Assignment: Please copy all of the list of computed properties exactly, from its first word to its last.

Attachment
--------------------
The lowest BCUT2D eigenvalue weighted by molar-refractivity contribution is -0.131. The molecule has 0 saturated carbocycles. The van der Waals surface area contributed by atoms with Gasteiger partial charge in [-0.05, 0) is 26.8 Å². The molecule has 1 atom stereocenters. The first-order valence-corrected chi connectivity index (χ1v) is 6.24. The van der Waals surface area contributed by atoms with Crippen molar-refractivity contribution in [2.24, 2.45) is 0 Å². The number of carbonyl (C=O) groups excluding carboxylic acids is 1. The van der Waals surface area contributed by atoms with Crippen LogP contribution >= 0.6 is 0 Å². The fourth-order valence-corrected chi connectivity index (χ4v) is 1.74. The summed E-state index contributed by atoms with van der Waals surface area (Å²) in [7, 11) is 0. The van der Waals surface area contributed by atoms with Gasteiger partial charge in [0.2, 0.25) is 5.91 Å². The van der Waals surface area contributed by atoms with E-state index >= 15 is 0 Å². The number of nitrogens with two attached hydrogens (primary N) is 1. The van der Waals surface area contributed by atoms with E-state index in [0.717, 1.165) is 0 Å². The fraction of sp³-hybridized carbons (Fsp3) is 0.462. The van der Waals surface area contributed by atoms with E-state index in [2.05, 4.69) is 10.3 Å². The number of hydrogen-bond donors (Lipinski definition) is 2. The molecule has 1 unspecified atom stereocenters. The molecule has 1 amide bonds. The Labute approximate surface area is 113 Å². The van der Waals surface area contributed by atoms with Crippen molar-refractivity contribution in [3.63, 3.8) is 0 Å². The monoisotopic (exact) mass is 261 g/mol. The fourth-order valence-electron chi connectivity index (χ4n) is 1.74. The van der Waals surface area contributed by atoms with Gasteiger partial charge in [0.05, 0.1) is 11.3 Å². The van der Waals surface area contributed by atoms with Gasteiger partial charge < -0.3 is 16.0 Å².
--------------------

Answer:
The lowest BCUT2D eigenvalue weighted by molar-refractivity contribution is -0.131. The molecule has 0 saturated carbocycles. The van der Waals surface area contributed by atoms with Gasteiger partial charge in [-0.05, 0) is 26.8 Å². The molecule has 1 atom stereocenters. The first-order valence-corrected chi connectivity index (χ1v) is 6.24. The van der Waals surface area contributed by atoms with Crippen molar-refractivity contribution in [2.24, 2.45) is 0 Å². The number of carbonyl (C=O) groups excluding carboxylic acids is 1. The van der Waals surface area contributed by atoms with Crippen LogP contribution >= 0.6 is 0 Å². The fourth-order valence-corrected chi connectivity index (χ4v) is 1.74. The summed E-state index contributed by atoms with van der Waals surface area (Å²) in [7, 11) is 0. The van der Waals surface area contributed by atoms with Gasteiger partial charge in [0.2, 0.25) is 5.91 Å². The van der Waals surface area contributed by atoms with E-state index >= 15 is 0 Å². The number of nitrogens with two attached hydrogens (primary N) is 1. The van der Waals surface area contributed by atoms with E-state index in [0.717, 1.165) is 0 Å². The fraction of sp³-hybridized carbons (Fsp3) is 0.462. The van der Waals surface area contributed by atoms with E-state index in [2.05, 4.69) is 10.3 Å². The number of hydrogen-bond donors (Lipinski definition) is 2. The molecule has 1 unspecified atom stereocenters. The molecule has 1 amide bonds. The Labute approximate surface area is 113 Å². The van der Waals surface area contributed by atoms with Crippen molar-refractivity contribution in [3.63, 3.8) is 0 Å². The monoisotopic (exact) mass is 261 g/mol. The fourth-order valence-electron chi connectivity index (χ4n) is 1.74. The van der Waals surface area contributed by atoms with Gasteiger partial charge in [0.05, 0.1) is 11.3 Å². The van der Waals surface area contributed by atoms with Gasteiger partial charge < -0.3 is 16.0 Å².